Dyspnea – First Aid for Difficulty Breathing
A person who has difficulty breathing is having trouble moving air in or out of the lungs. This can be the result of an airway obstruction, disease, severe allergic reaction, injury, or other medical condition.
What are the causes and risks of the injury?
The causes of difficulty breathing can vary. Causes can be associated with medical diseases and conditions that narrow the airways, such as:
emphysema, a chronic lung disease in which the air sacs are destroyed, seen mostly in smokers
chronic bronchitis, a chronic lung disease also seen in smokers, that is marked by persistent coughing up of sputum from the lungs
asthma, a lung disease in which the overly-sensitive airways become narrowed in response to various triggers
Other causes of difficulty breathing include:
crush injuries to the chest or airways, such as those resulting from a motor vehicle accident or a sports injury
pneumothorax, or collapsed lung
congestive heart failure, a condition in which the weakened heart is unable to pump enough blood to body organs
heart disease, and abnormalities in any of the heart valves
adjustment to a high altitude
an obstruction in the airway, as in the case of a person who is choking
Symptoms & Signs
What are the signs and symptoms of the injury?
The signs and symptoms of difficulty breathing are:
wheezing, which is a squeaking sound made when the person breathes out
shortness of breath, or the feeling of not getting enough air
dizziness, or light-headedness
pale or bluish lips and fingernails
gurgling sounds in the chest
person clutching his or her throat or chest
coughing up blood
coughing up frothy, white material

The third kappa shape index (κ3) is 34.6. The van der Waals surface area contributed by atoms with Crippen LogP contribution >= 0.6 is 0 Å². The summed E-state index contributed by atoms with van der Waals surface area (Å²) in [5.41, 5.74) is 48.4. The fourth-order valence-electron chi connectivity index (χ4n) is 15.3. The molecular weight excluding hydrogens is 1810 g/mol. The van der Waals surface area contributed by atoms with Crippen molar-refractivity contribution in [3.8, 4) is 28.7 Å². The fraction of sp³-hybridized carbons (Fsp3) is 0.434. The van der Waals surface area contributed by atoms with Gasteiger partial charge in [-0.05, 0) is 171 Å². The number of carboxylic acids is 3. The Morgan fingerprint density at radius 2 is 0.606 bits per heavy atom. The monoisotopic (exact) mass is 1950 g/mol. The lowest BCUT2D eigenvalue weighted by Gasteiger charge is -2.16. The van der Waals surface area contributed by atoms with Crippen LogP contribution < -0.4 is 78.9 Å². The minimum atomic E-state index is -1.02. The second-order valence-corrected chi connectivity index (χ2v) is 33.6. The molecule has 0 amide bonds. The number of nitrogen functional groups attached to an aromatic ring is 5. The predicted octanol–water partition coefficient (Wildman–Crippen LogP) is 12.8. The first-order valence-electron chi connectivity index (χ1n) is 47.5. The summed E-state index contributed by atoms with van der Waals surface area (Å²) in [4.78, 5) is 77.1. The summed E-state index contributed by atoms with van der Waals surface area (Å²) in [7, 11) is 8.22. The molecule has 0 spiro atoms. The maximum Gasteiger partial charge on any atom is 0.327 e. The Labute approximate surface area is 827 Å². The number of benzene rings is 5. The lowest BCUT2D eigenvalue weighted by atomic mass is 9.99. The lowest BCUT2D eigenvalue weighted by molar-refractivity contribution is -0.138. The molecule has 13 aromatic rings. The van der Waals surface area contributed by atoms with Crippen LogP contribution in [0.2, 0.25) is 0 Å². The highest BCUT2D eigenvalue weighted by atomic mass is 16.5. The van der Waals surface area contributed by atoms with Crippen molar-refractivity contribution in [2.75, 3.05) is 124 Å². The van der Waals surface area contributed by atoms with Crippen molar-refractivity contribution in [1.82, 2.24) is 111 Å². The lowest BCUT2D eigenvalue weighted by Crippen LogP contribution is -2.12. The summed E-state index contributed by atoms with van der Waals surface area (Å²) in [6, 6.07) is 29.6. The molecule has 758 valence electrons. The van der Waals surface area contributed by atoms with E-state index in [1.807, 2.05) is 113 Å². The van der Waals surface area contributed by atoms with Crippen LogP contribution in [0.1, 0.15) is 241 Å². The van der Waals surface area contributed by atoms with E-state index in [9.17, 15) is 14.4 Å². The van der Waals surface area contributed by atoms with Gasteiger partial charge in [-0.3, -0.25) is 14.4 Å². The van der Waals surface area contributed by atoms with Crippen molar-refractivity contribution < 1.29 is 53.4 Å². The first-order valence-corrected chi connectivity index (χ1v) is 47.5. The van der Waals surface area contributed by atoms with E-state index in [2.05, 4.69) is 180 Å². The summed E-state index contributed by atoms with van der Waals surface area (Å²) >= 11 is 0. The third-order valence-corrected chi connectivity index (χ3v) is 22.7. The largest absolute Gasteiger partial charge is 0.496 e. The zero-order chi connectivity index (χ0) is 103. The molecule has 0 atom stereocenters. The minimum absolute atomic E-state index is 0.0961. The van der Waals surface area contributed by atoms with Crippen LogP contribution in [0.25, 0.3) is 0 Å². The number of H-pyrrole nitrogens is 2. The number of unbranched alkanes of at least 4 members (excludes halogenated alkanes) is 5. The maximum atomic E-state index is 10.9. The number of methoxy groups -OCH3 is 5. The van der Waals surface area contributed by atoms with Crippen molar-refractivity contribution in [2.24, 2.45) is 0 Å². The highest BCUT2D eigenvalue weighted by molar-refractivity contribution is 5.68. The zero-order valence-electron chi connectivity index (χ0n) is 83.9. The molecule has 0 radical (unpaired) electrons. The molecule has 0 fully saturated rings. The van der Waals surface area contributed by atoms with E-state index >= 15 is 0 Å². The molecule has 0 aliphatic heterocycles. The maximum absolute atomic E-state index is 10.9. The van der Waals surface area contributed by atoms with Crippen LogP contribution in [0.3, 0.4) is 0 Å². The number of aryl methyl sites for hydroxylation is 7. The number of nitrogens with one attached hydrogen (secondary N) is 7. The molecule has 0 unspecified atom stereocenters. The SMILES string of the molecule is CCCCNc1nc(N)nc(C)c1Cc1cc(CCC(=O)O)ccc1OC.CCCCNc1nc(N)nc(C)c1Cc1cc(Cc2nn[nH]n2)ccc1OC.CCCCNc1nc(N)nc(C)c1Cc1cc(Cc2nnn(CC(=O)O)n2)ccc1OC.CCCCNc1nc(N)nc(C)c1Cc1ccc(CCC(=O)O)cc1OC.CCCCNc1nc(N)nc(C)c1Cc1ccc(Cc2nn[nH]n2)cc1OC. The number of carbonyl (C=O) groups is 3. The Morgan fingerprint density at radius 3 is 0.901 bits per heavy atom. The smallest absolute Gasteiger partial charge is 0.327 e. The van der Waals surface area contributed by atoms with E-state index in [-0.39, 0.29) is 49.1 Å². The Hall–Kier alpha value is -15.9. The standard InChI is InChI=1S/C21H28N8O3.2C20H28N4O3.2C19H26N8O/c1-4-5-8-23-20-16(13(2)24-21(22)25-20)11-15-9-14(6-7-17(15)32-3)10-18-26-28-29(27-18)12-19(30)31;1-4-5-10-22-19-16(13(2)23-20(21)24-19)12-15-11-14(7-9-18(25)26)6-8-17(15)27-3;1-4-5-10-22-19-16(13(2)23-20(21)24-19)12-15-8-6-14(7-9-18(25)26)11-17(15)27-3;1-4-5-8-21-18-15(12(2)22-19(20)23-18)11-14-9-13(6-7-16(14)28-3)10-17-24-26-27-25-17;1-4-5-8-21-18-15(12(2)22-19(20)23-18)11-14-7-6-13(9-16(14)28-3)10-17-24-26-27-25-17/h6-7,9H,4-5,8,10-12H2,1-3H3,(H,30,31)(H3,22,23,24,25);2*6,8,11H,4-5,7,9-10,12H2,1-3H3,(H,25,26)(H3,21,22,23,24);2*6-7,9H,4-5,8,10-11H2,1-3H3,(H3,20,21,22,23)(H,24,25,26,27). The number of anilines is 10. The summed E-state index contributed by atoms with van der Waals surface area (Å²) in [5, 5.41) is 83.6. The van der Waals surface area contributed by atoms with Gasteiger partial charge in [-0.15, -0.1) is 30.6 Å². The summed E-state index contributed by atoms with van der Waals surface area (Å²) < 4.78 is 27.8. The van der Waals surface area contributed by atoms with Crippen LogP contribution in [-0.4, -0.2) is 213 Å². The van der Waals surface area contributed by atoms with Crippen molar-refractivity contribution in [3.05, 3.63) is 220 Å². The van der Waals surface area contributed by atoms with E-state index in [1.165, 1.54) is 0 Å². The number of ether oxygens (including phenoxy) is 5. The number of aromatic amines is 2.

Diagnosis & Tests
How is the injury recognized?
Diseases such as emphysema, chronic bronchitis, and asthma are diagnosed with pulmonary function tests and chest X-rays. Heart disease and congestive heart failure are diagnosed with chest X-rays, blood tests, an ECG or electrocardiogram, and a physical examination. A collapsed lung is diagnosed with a chest X-ray. Injuries to the chest are diagnosed by chest X-ray and by physical examination.
Prevention & Expectations
What can be done to prevent the injury?
Some of the ways to prevent breathing difficulties include:
following sports safety guidelines for children, adolescents, and adults
working closely with the healthcare provider to control diseases and conditions such as congestive heart failure and asthma
wearing seat belts in a moving vehicle
being careful when going to a higher altitude
Treatment & Monitoring
What are the treatments for the injury?
First aid is the most common treatment for someone having difficulty breathing.
Assist the person in using oxygen or an inhaler for lung disease, if appropriate.
Check for signs of circulation, such as normal breathing, coughing, or movement in response to stimulation.
Contact the emergency medical system immediately.
Start cardiopulmonary resuscitation, or CPR, if the person stops breathing. Use 15 chest compressions for every 2 mouth-to-mouth rescue breaths.
Stay with the person until medical assistance arrives.
Assume there may be other injuries if wounds are bad enough to injure the chest. Do not allow the person to move around. Try to firmly support the injured area without moving the head, neck, or spine. In some instances, to help a person breathe, the head and back may need to be moved. Maintaining an open airway and keeping the person breathing is most important.
If bubbles appear in the wound, there is probably an injury to the lung. Bandage the wound at once.
Bandage the wound with something that will not allow air into the wound if bubbles appear or there is a “sucking” sound. Plastic wrap or a plastic bag will work. Air needs to escape through the wound, so leave one corner open. The best way to seal the bandage is with petroleum jelly around three sides, leaving one corner free.
Do not let the person eat or drink anything.
Try not to move the person, and obtain medical assistance as soon as possible.
What are the side effects of the treatments?
If the person has suffered a major injury, treating his or her breathing problem may cause an injury to some other organ. Helping the person breath may cause further injuries to the neck or back. Maintaining an open airway and keeping the person breathing is most important.
What happens after treatment for the injury?
A person who has difficulty breathing should carry a medical identification tag listing his or her existing medical conditions. He or she should keep a medication list handy. Any medications required for immediate help should be carried at all times.